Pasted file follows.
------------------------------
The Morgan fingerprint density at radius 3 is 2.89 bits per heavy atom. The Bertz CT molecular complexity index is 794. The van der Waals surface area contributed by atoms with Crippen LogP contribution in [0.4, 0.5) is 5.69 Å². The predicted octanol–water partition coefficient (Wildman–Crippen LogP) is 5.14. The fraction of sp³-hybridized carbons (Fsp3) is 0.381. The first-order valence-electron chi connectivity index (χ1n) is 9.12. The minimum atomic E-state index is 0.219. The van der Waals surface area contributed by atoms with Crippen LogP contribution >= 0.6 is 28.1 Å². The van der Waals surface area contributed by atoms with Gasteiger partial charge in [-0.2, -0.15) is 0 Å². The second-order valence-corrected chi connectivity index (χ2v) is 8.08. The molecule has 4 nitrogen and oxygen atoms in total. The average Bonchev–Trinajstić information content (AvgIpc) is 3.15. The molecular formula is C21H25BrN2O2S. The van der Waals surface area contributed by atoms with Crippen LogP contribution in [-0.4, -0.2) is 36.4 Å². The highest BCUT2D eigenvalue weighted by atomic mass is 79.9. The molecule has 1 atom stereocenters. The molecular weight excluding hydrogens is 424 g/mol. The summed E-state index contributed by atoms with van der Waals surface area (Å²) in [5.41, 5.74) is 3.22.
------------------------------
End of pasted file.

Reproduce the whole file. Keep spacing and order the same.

The Morgan fingerprint density at radius 3 is 2.89 bits per heavy atom. The Bertz CT molecular complexity index is 794. The van der Waals surface area contributed by atoms with Crippen LogP contribution in [0.4, 0.5) is 5.69 Å². The predicted octanol–water partition coefficient (Wildman–Crippen LogP) is 5.14. The fraction of sp³-hybridized carbons (Fsp3) is 0.381. The first-order valence-electron chi connectivity index (χ1n) is 9.12. The minimum atomic E-state index is 0.219. The van der Waals surface area contributed by atoms with Crippen LogP contribution >= 0.6 is 28.1 Å². The van der Waals surface area contributed by atoms with Gasteiger partial charge in [-0.2, -0.15) is 0 Å². The second-order valence-corrected chi connectivity index (χ2v) is 8.08. The molecule has 4 nitrogen and oxygen atoms in total. The average Bonchev–Trinajstić information content (AvgIpc) is 3.15. The molecular formula is C21H25BrN2O2S. The van der Waals surface area contributed by atoms with Crippen LogP contribution in [-0.4, -0.2) is 36.4 Å². The highest BCUT2D eigenvalue weighted by atomic mass is 79.9. The molecule has 1 atom stereocenters. The molecular weight excluding hydrogens is 424 g/mol. The summed E-state index contributed by atoms with van der Waals surface area (Å²) in [5.41, 5.74) is 3.22.